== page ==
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Fifty San Mateos in Mindanao




THE author enjoys the greenery in pleasant San Mateo City, California, USA in 2016. PHOTOGRAPH BY LOUISE ABEZA FOR THE DAILY TRIBUNE

The 21st of September is the feast day of St. Matthew or San Mateo. He is mentioned in books of the New Testament of the Holy Scriptures as one of the 12 apostles of Jesus Christ. One scene in the Bible said Matthew was sitting in a tax collector’s place when Jesus chanced upon him. The encounter led Matthew to be a follower of Jesus.

With information technology, it would be great if people from all walks of life and from different cultures and religions would take an interest in St. Matthew and his deeds.

In 2016, I was blessed to have been invited by my high school best friend to stay with her and her family in San Mateo City, San Mateo County in California, USA. I had the opportunity to work for two months as math and reading teacher in Serramonte Kumon Math and Reading Center in Daly City, San Mateo County (south of San Francisco).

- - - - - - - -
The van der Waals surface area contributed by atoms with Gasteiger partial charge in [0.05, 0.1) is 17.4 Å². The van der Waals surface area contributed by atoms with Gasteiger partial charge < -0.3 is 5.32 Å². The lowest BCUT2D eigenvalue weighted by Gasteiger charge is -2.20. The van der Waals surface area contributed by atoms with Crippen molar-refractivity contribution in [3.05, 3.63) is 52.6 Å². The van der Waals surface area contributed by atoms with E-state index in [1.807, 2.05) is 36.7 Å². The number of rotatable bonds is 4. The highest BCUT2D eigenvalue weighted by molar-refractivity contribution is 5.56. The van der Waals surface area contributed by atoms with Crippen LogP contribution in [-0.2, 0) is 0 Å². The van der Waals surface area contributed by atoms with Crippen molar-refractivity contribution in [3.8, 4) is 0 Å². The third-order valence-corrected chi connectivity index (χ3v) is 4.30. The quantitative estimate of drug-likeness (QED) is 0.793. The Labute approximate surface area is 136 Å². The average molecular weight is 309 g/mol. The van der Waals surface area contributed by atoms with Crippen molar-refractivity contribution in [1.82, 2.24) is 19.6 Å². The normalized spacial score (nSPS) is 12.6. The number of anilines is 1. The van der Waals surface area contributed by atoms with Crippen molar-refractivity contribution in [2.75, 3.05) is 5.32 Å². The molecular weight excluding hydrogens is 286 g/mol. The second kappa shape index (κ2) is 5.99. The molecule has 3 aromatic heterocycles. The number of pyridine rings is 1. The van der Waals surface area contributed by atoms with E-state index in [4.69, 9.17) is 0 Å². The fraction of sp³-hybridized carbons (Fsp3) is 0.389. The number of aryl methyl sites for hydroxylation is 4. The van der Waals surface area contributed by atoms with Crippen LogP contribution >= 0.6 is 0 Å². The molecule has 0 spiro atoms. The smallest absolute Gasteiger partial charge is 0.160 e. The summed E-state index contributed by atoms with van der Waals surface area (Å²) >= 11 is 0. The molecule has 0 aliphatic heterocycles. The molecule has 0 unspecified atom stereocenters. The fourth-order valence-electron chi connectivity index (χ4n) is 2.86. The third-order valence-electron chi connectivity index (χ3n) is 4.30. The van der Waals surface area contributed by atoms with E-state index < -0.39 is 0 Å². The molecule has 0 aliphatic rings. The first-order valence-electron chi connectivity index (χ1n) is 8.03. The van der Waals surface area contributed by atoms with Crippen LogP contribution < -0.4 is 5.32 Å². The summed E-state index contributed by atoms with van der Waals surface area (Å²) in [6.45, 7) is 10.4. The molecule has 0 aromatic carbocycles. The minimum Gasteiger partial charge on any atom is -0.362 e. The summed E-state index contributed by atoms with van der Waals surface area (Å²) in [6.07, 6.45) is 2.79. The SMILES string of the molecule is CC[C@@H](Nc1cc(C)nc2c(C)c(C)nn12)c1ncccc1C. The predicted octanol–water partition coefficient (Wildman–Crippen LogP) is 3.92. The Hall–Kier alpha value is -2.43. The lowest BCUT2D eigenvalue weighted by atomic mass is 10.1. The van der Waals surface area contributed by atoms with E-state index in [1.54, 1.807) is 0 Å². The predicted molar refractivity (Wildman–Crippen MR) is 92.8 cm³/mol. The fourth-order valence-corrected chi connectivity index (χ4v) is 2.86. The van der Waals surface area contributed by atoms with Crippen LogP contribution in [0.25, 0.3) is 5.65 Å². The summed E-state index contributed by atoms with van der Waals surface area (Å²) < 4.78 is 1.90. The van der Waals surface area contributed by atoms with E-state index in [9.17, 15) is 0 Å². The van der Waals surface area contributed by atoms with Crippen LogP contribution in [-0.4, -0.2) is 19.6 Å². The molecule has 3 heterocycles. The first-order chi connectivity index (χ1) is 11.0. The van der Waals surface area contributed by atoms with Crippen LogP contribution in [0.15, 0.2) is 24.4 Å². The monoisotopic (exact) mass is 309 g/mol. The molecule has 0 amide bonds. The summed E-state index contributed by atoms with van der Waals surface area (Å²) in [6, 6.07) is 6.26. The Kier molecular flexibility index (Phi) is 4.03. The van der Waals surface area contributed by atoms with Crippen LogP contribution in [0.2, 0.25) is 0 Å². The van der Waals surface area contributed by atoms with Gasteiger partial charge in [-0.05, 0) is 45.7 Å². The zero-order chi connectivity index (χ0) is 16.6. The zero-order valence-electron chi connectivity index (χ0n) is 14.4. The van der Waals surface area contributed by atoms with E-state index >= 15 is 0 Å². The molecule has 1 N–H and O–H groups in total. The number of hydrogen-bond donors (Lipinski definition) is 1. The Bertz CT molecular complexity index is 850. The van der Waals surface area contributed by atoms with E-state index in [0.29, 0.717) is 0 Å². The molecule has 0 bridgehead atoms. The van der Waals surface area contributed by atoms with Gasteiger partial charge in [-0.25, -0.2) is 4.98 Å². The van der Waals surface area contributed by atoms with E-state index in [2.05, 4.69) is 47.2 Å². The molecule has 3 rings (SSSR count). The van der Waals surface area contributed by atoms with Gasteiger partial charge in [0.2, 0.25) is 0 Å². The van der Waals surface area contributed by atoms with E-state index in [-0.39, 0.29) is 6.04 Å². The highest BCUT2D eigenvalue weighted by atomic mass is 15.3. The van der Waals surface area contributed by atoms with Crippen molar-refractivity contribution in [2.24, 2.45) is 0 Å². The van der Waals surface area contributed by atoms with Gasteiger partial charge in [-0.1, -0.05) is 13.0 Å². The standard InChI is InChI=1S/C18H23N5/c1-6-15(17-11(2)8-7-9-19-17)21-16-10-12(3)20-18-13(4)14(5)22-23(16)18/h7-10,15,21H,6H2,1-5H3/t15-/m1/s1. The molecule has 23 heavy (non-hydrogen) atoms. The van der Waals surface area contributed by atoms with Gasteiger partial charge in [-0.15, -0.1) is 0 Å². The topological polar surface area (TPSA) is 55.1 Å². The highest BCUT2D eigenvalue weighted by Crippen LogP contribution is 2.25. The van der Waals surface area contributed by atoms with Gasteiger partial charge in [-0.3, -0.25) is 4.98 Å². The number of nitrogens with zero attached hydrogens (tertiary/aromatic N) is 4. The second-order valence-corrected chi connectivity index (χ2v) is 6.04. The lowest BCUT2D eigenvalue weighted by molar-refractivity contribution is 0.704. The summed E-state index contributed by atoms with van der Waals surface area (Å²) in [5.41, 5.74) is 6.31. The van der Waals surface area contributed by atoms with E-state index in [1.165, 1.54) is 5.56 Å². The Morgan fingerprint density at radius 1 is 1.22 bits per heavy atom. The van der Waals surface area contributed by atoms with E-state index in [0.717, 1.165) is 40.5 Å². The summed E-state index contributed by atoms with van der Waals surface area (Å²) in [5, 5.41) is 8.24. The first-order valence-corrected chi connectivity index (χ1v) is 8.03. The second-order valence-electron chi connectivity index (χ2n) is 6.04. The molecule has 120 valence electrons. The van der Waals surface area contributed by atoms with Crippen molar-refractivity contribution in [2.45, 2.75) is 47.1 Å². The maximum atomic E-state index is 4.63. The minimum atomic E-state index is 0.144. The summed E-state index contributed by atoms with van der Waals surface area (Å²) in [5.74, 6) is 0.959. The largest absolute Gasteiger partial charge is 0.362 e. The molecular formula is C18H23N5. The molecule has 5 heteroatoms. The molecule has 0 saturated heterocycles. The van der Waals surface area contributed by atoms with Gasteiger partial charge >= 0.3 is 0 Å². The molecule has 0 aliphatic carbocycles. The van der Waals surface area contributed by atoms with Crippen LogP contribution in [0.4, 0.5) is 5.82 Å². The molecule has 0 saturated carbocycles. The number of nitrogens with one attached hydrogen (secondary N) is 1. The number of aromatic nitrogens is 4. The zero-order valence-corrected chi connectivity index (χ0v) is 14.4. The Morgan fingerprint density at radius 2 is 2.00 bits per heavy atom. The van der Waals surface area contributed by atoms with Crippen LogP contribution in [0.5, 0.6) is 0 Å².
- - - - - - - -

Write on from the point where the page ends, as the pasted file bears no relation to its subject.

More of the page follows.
San Mateo is the third smallest county in California. Its hilly terrain makes the place so charming, as varieties of plants and flowers deck the upside and downside of the residential areas, as well as the commercial districts.

Since the county forms part of the San Francisco Bay area, the climate in San Mateo is very pleasant from March to June, which happened to be the months I was there.

Flying back to Manila on 5 June, I thought about the newly elected Philippine President who hails from Mindanao. I had cast my vote for the May 2016 elections via the Philippine consulate in San Francisco.

Mindanao has a land area of 97,530 square kilometers.

San Mateo County in California — where I had an enriching experience (notwithstanding the nitty gritty of daily novel challenges – has a land area of 1,927 square kilometers.

If taxes are properly used in government projects that will really benefit Filipinos, the Philippines, in the future, can have 50 San Mateos in Mindanao.

I now think of my former Filipino primary students in Serramonte Kumon Math and Reading Center. They might one day decide to be engineers and help build the infrastructures in a peaceful and progressive Mindanao.

As we celebrate St. Matthew’s feast day, let us not forget that governments in any corner of the world rely on taxes to provide for the needs of their people. Taxes, however, become an unpleasant, unwelcome burden if they go to the pockets of unscrupulous public officials or are wasted on projects of poor standards or on superfluous ones.

Through the intercession of St. Matthew, may the taxpayers, tax collectors, tax users and tax beneficiaries be inspired to be patriotic enough to give their honest share in making the Philippines a haven of peace and prosperity.

May the dream of 50 San Mateos in Mindanao be a reachable star.